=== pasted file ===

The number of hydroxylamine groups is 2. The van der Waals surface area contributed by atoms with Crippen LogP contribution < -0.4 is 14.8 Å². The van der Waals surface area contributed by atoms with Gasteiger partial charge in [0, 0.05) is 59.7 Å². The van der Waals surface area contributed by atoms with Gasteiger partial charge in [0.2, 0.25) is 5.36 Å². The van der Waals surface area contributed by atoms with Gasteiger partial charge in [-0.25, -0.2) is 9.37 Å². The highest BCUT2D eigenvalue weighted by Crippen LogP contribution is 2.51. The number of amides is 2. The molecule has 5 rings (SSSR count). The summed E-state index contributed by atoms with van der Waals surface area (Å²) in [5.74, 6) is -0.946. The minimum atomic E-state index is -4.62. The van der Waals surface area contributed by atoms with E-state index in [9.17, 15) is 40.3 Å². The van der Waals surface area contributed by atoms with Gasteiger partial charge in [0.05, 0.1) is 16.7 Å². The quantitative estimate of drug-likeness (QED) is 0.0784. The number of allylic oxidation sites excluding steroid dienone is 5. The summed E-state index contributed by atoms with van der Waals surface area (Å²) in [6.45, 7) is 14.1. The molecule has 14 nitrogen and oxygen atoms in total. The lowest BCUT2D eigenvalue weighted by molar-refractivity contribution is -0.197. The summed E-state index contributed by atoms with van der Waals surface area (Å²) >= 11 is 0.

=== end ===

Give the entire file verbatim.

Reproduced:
The number of hydroxylamine groups is 2. The van der Waals surface area contributed by atoms with Crippen LogP contribution < -0.4 is 14.8 Å². The van der Waals surface area contributed by atoms with Gasteiger partial charge in [0, 0.05) is 59.7 Å². The van der Waals surface area contributed by atoms with Gasteiger partial charge in [0.2, 0.25) is 5.36 Å². The van der Waals surface area contributed by atoms with Gasteiger partial charge in [-0.25, -0.2) is 9.37 Å². The highest BCUT2D eigenvalue weighted by Crippen LogP contribution is 2.51. The number of amides is 2. The molecule has 5 rings (SSSR count). The summed E-state index contributed by atoms with van der Waals surface area (Å²) in [5.74, 6) is -0.946. The minimum atomic E-state index is -4.62. The van der Waals surface area contributed by atoms with E-state index in [9.17, 15) is 40.3 Å². The van der Waals surface area contributed by atoms with Gasteiger partial charge in [0.05, 0.1) is 16.7 Å². The quantitative estimate of drug-likeness (QED) is 0.0784. The number of allylic oxidation sites excluding steroid dienone is 5. The summed E-state index contributed by atoms with van der Waals surface area (Å²) in [6.45, 7) is 14.1. The molecule has 14 nitrogen and oxygen atoms in total. The lowest BCUT2D eigenvalue weighted by molar-refractivity contribution is -0.197. The summed E-state index contributed by atoms with van der Waals surface area (Å²) >= 11 is 0.